Killology (by Gary Owen, writer of last year's award-winning play, Iphigenia in Splott) follows in a similar ilk to the likes of recent pieces Upstairs at The Royal Court, Yen and Wish List - focussing on the emotional turmoil suffered primarily by the younger generation in our society today. As with both of those, the writing is fresh and - generally - displays an ear for how real language can be used as a protective barrier from painful reality. And as with both of those, the performances are - generally - involving and encouraging of empathy. But stylistically, it has less to offer; relying on a structure mainly consisting of monologues (that aren't too hard to spot the overlap in), a non-specific staging possibly symbolising today's prevalence of technology (it's reminiscent of a junkyard of cables - but is never actually a junkyard of cables) and a supposed narrative that isn't really the point of the play at all.

There are shocks, there's violence, there's sadness, and there's a splattering of hope.

Ostensibly, Killology is about the latest 'shoot em up' that everyone is playing. That nameless beast "Society" - the overused archenemy of "Everyone" - is in uproar due to the extremes of the violence it displays, and encourages, from those who play. And when we live in a world where every child walks the streets with a knife and a dog - both of which to be used as weapons - do we blame entertainment for this culture or culture for this entertainment? The premise may be a bit Daily Mail but what we are really seeing is the impact that a father and son relationship - or lack of a relationship - can have on the decisions and actions we take. Which is... well actually also a bit Daily Mail come to think of it.

The three men whose lives we watch unravel as events bring them together may seem very different at first. There's Paul ('Paulie' - no, I don't know why the elongation either), the flashy inventor of the game itself with the sleeves rolled up on his slightly shiny suit jacket so we know he must be loaded and who never got enough praise from his father. Davey, the not-too-clever, not-too-popular, young son of a single mother, who tries to be a good lad, falls off the rails and then ends up doing the best he can to take the road at the junction of 'Salt of the Earth' and 'Turned his Life Around'. And finally, there's Alan (if only he were known as 'Alany', it could have been a naming convention with hidden meaning), the single Irish father, who's just about managing (I refuse to use the latest acronym) as an odd-job man living in a bedsit, smoking too much, and who is so let down by the unfairness of judgement that he feels forced to take dramatic action.

I won't give away any of the details of how their worlds collide as the plot slowly unfolds - or how such different men actually have more in common than you may at first think. Though perhaps if you can't make an educated guess already I would be more surprised than I was at seeing it myself. It's not that it's actually cliche - it just feels like well-worn comment that has been put forward since the days we accepted that 'marriages for life' and two-parent families were no longer commonplace. And the use of monologues, whilst occasionally painting some interesting imagery, add to the dated feel, not only as a structure but from the directional stalwarts of slow circular walking downstage when 'on' and shoe-staring when still onstage but 'contemplative in background' (it doesn't state this as a stage direction in the script but I assume was a common note in rehearsal).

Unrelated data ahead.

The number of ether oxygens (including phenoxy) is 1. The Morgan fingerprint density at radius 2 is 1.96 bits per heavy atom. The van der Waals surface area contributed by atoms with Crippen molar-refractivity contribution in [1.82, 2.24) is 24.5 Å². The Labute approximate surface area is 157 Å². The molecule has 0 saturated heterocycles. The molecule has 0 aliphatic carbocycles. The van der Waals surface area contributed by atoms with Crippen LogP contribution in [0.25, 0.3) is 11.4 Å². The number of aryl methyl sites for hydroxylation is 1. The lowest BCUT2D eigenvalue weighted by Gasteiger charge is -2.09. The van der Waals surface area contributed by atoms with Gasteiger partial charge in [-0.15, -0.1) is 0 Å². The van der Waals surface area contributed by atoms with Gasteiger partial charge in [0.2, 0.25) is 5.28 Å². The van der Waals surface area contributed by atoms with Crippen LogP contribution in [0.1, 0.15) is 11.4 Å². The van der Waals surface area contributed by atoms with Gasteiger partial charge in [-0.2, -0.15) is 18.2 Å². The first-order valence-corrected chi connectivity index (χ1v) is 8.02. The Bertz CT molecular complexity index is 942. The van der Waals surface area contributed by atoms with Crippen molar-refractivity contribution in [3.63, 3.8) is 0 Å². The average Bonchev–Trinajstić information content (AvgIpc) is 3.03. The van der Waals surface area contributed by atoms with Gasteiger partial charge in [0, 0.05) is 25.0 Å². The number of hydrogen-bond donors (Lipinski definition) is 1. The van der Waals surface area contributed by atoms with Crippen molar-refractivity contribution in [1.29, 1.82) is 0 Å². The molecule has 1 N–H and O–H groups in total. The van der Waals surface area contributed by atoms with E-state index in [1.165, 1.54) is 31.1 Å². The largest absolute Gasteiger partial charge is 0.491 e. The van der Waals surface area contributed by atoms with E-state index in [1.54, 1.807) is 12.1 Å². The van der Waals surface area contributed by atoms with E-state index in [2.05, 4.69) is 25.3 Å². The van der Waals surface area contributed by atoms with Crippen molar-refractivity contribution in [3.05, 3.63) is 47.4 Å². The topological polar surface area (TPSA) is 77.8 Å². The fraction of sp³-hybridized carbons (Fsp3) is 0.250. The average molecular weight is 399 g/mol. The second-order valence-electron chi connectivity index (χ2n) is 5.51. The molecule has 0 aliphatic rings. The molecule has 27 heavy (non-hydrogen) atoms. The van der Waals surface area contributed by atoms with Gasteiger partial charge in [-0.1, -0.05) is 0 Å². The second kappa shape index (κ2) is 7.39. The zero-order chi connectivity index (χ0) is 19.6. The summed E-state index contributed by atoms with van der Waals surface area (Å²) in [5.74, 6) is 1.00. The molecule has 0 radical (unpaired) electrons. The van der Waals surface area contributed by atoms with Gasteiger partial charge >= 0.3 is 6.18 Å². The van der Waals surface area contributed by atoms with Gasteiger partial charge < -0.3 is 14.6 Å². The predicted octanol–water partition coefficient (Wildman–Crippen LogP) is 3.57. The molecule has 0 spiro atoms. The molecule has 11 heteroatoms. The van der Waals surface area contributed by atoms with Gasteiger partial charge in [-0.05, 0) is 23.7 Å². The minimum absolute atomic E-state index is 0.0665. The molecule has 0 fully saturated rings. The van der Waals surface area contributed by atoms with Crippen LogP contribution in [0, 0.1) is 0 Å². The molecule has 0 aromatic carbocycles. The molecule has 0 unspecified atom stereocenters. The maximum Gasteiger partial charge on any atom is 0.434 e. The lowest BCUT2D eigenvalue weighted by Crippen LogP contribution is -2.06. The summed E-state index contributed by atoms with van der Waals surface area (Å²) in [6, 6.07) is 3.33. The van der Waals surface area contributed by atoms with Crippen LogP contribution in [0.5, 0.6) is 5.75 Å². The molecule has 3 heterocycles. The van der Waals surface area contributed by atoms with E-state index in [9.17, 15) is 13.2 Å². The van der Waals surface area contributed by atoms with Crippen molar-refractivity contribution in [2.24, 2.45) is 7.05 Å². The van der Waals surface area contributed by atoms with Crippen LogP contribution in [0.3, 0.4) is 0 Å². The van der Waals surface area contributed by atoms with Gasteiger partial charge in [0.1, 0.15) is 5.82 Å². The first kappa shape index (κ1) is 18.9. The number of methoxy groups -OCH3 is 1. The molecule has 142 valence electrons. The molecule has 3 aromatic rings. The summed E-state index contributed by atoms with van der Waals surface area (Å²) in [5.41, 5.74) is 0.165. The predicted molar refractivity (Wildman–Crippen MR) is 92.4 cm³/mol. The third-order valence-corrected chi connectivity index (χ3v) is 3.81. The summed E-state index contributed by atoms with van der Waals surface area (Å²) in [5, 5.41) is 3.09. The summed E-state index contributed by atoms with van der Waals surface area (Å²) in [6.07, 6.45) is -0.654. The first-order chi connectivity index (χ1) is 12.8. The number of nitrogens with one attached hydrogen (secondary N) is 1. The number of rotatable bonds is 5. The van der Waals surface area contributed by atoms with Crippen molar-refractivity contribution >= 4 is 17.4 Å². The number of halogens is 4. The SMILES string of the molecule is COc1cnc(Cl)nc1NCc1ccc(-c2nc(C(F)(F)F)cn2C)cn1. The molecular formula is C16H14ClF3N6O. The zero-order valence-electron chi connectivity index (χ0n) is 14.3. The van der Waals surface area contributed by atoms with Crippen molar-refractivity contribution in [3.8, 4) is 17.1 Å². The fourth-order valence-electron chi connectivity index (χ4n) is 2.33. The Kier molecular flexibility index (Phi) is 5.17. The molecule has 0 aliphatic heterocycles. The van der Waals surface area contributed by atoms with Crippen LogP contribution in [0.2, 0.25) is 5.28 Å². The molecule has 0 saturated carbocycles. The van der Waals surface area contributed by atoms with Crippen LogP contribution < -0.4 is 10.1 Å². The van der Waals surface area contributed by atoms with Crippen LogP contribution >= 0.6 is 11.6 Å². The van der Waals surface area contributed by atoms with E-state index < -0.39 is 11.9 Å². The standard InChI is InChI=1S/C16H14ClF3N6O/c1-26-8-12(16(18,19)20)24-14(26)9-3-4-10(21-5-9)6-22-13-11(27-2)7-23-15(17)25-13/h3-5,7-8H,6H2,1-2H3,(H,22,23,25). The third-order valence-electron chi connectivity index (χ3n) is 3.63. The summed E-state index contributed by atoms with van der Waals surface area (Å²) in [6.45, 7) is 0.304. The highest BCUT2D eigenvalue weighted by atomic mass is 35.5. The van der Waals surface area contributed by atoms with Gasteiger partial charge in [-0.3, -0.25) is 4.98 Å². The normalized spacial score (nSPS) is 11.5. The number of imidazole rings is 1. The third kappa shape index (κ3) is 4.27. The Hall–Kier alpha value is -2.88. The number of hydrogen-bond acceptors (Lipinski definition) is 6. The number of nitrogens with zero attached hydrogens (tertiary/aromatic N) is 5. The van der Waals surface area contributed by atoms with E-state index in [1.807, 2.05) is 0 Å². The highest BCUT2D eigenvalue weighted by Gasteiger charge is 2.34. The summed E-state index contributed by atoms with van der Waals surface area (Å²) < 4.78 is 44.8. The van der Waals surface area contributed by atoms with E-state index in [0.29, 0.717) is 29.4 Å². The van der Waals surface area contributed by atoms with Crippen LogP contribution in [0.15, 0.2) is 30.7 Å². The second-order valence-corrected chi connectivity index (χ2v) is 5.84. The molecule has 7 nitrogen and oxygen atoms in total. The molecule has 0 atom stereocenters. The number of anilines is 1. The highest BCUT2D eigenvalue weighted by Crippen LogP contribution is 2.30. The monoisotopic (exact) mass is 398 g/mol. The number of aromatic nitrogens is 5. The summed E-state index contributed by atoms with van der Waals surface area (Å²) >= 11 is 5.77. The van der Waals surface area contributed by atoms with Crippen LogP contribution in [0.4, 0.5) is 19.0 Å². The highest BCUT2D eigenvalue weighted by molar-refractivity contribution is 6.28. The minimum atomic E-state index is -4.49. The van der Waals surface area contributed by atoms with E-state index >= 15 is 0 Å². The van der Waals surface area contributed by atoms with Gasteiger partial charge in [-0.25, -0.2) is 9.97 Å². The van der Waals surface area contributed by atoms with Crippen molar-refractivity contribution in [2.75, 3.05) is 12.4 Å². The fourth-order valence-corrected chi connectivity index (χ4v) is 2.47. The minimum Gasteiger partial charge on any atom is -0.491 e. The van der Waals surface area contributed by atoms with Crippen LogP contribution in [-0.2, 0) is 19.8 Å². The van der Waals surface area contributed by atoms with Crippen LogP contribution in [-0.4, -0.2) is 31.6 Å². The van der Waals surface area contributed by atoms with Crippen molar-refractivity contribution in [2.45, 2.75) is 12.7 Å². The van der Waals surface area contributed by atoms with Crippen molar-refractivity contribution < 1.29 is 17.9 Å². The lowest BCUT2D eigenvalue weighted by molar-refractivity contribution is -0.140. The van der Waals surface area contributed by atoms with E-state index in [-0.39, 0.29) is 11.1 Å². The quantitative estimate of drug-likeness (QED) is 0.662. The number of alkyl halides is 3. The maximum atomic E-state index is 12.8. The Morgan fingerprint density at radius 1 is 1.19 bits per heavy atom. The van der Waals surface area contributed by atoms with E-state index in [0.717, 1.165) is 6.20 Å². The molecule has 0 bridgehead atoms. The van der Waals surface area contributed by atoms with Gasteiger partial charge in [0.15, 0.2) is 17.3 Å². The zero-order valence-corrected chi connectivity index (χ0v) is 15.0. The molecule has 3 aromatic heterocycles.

There are shocks, there's violence, there's sadness, and there's a splattering of hope. But where Yen excelled in the rawness of the performances and Wish List - whilst having its own issues - used the characters' happiness to show their true sadness, this all feels a bit of a 'by numbers' to encourage the headline of being 'not an easy watch'. It actually is a very easy watch and there's little, if anything to hate. There's just little that adds to a common debate, little to have any impact and, though you may later recall some of the themes or moments, little to make you remember they came from this actual production. 

Reviews by Simon Ximenez

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The Blurb

“You can’t tell your mum the streets are full of psychos and it’s pure fluke you get home alive every night.”

A controversial new gaming experience is inspiring a generation.

In Killology, players are rewarded for torturing victims, scoring points for “creativity”.

But Killology isn’t sick. In fact it’s marketed by its millionaire creator as a deeply moral experience. Because yes, you can live out your darkest fantasies, but you don’t escape their consequences.

Out on the streets, not everybody agrees with him.

“There is an instinctive revulsion against taking a human life. And that revulsion can be conquered.”

Writer Gary Owen made his Royal Court debut in 2015 with Violence & Son. This co-production with the Sherman Theatre is directed by Rachel O’Riordan and is the pair’s second collaboration after the award-winning Iphigenia in Splott last year.

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